Kathy Gibson reports from VMware Explore – As multi-cloud and cloud smart strategies become the de facto choice for organisations around the globe, VMware reports encouraging growth in South Africa.
And, despite the uncertainty of the Broadcom acquisition in the background, Lorna Hardie, senior director: sub-Saharan Africa at VMware, says it is very much business as usual.
“Everything is still relevant, and we are sticking to our core themes,” she tells IT-Online. “We have had another very strong year in sub-Saharan Africa, with growth well balanced across the continent.”
Technology-wise, Hardie says African organisations are buying into the full range of VMware solutions, and are at least as well advanced as their global counterparts in how they use the technology.
And South African companies are also embracing a multi-cloud strategy. “A recent IDC report showed that 78% of South African customers have more than one cloud strategy. They recognise that if they are going to host the applications in the right place, it is not necessarily going to always be the same place. The choice of cloud depends on the application.”
Multi-cloud, and VMware’s Sovereign Cloud offering, are particularly relevant in the South African context, where organisation have to take into consideration a number of risks and challenges, including a fluctuating exchange rate, ongoing loadshedding and the threat of civil disturbances.
“At the end of the day, all companies are grappling with the challenge of where to run their applications,” Hardie says. “Having to consider issues like power and the risks around uncertainty all point to a need for resilience.”
With increased risks, including massive ransomware attacks on African organisations, is driving more awareness of where workloads and disaster recovery (DR) systems are running.
“These are all very real conversations,” Hardie says. “Sovereignty is another very real issue. Large customers and regulators are involved in active and fluid discussions on data residency and sovereignty.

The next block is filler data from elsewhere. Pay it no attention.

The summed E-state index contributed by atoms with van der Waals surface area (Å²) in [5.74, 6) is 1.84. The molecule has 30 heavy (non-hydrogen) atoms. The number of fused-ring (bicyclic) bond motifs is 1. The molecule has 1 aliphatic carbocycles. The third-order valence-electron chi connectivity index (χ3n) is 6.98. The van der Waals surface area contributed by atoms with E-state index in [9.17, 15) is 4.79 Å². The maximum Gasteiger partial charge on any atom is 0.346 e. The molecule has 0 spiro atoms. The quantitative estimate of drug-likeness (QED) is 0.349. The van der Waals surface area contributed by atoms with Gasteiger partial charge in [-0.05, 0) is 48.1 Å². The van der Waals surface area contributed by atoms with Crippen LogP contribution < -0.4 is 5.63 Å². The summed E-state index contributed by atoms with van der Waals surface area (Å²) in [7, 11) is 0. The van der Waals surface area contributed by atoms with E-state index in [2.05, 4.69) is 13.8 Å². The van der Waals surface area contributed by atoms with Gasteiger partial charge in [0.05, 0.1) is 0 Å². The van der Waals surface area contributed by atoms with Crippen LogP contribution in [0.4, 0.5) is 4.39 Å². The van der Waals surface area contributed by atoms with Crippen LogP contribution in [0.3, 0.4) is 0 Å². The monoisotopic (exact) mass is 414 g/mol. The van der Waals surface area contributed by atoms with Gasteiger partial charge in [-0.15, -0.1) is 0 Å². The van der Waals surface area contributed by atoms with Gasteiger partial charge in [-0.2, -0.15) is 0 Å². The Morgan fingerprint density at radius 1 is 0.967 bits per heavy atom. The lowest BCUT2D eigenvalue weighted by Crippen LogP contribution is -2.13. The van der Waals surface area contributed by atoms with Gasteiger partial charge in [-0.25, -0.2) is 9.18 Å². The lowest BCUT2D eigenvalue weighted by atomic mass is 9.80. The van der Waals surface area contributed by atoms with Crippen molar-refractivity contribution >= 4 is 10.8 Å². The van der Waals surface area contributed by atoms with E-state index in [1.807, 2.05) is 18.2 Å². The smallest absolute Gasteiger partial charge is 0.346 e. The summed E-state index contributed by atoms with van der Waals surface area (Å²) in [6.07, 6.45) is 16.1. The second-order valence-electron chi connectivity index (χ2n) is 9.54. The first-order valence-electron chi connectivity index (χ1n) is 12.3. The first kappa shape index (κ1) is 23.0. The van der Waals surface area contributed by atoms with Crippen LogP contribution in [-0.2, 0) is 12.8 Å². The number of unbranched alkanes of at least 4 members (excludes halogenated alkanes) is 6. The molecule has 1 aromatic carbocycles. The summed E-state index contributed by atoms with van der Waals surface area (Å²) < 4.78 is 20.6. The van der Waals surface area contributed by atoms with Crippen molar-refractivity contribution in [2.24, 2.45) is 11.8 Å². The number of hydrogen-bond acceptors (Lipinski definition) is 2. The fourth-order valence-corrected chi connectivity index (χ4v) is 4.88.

“In our view, sovereignty means applications and data, including metadata, are hosted locally and subject to local laws.”
While organisations are battling with a plethora of challenges, they are simultaneously being pushed to do more, with less.
“Customers are also battling with budget, and having to optimise their spending. Many of them have had to repurpose their budgets in order to keep the lights on – and now have to remain competitive with less to invest.”
Many of the conversations with customers today are about where to host applications, Hardie says. “A lot of customers had decided to go with a public cloud strategy but are now realising that at least some of their applications are better managed on-premise, where they have security, management and control over costing.
“But they want to get the same experience on-premise as they get on the cloud.”
Another burning issue that comes up all the time is the skills conversation, Hardie says. This is where VMware solutions can offer an advantage in that the same skills can be leveraged in the cloud or on-premise.
“The is exceptionally relevant and is becoming more so, especially as customers realise the value of multi-clouds.”
Like just about every organisation around the world, South African organisations are looking at artificial intelligence (AI) and considering how they can reap value from it.
Hardie believes they should be looking beyond the AI hype and considering how they can leverage their data.
“Organisations should understand the value of the information they hold and how different services can help them to unlock value. There are any number of use cases on how organisations can harvest what they have in their environments.”
She cites examples of how retailers could harvest the wealth of data they already hold to start offering customers financial services. Financial services providers, on the other hand, could start leveraging data held in multiple different silos to create additional services.
“VMware is partnering with customers to create the right technology stack and infrastructure to support it, plus the right solutions to help them mine data more effectively from the source – be it the edge, public cloud or private cloud.”
Hardie expects a lot of interest from customers in Private AI. “What we are doing in that space is very relevant ad topical.”
New enhancements to VMware Cloud Foundation (VCF) are also welcome, she adds. “I am very excited about the VCF story. When I joined VMware six years ago, the narrative was about any app on any device in any cloud. Since then, this has been enhanced to any cloud – private, public or edge – secured and managed. I love seeing how the vision has been delivered and it being further delivered on. And VCF is the foundation that it is all built on.”